“Character is like a tree and reputation like a shadow. The shadow is what we think of it; the tree is the real thing.” —Abraham Lincoln
Some thought-provocation for you today:
What invites respect?
Is it a title? An office? Seminary degrees? Social status? Talent? Abilities? Intellect?
In reality, it should be none of these things.
It should be character.
Respect is earned. And then it’s sustained by influence, not position. Sure, presidents, preachers, parents, and practitioners are initially given respect for their position, but if they underperform or lack integrity, respect is quickly lost—and most difficult to recover.
Those who possess great skills are initially granted respect, but very soon it’s their character that will either sustain it or prove them unworthy.
Look at what Paul says about the qualification of leaders—those worthy of respect: “Now the overseer must be above reproach, the husband of but one wife, temperate, self-controlled, respectable, hospitable, able to teach, not given to drunkenness, not violent but gentle, not quarrelsome, not a lover of money” (1 Timothy 3:2–3).
As we look at this list, we notice it’s all about character—not title or talent. Even “able to teach” in this context speaks of character—the ability to teach, here, is to have a “moral platform” from which to instill lessons in others.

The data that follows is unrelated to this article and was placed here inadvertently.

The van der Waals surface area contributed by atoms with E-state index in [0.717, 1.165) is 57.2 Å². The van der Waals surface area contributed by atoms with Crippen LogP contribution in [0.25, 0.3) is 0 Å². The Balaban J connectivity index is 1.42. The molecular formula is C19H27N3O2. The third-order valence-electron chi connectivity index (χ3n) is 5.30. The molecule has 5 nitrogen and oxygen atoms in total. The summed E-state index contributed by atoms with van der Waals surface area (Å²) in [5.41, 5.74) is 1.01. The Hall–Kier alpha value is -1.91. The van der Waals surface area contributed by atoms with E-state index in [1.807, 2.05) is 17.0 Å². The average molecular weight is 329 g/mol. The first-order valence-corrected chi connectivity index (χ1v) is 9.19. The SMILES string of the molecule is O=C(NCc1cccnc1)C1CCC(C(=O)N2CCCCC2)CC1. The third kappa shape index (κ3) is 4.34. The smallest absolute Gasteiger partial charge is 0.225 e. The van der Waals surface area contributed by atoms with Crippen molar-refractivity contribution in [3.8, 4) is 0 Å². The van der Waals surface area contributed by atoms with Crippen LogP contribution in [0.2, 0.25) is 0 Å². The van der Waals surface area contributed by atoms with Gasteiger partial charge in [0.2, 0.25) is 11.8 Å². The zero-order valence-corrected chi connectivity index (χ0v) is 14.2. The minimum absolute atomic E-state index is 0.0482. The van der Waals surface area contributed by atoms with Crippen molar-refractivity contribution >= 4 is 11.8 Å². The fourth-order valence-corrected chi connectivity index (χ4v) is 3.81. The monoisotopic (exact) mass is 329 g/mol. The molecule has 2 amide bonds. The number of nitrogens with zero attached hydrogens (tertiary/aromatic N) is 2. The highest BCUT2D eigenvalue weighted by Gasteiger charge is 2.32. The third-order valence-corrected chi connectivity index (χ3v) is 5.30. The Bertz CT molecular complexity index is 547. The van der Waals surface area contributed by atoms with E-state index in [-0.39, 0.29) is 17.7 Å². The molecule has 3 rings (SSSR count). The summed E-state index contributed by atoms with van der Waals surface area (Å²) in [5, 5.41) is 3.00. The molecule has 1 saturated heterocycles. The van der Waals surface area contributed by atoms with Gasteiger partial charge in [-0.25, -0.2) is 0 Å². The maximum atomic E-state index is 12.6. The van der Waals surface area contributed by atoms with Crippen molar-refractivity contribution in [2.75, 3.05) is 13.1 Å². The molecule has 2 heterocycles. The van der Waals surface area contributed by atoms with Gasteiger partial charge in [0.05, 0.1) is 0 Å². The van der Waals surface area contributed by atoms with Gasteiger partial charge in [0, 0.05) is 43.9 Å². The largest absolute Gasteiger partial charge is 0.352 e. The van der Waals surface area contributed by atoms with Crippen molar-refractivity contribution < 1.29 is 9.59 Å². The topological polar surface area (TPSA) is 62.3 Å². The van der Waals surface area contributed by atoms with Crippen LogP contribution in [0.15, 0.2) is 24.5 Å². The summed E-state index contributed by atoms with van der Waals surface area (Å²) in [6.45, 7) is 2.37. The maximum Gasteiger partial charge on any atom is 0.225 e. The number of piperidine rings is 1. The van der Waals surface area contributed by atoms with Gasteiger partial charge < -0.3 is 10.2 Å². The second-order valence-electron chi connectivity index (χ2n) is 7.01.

Respectable leaders rise to the occasion and do the right thing because it’s who they are. They embody the values espoused. They express their leadership in humility. People choose to follow them because they’re worthy of respect.
“A good name is more desirable than great riches; to be esteemed is better than silver or gold” (Proverbs 22:1).
My prayer this week—Father, thank you for where you’ve placed me, and for the opportunities you give me to lead and influence others. Will you show me areas of my character that need growth and transformation so I can be truly worthy of others’ respect?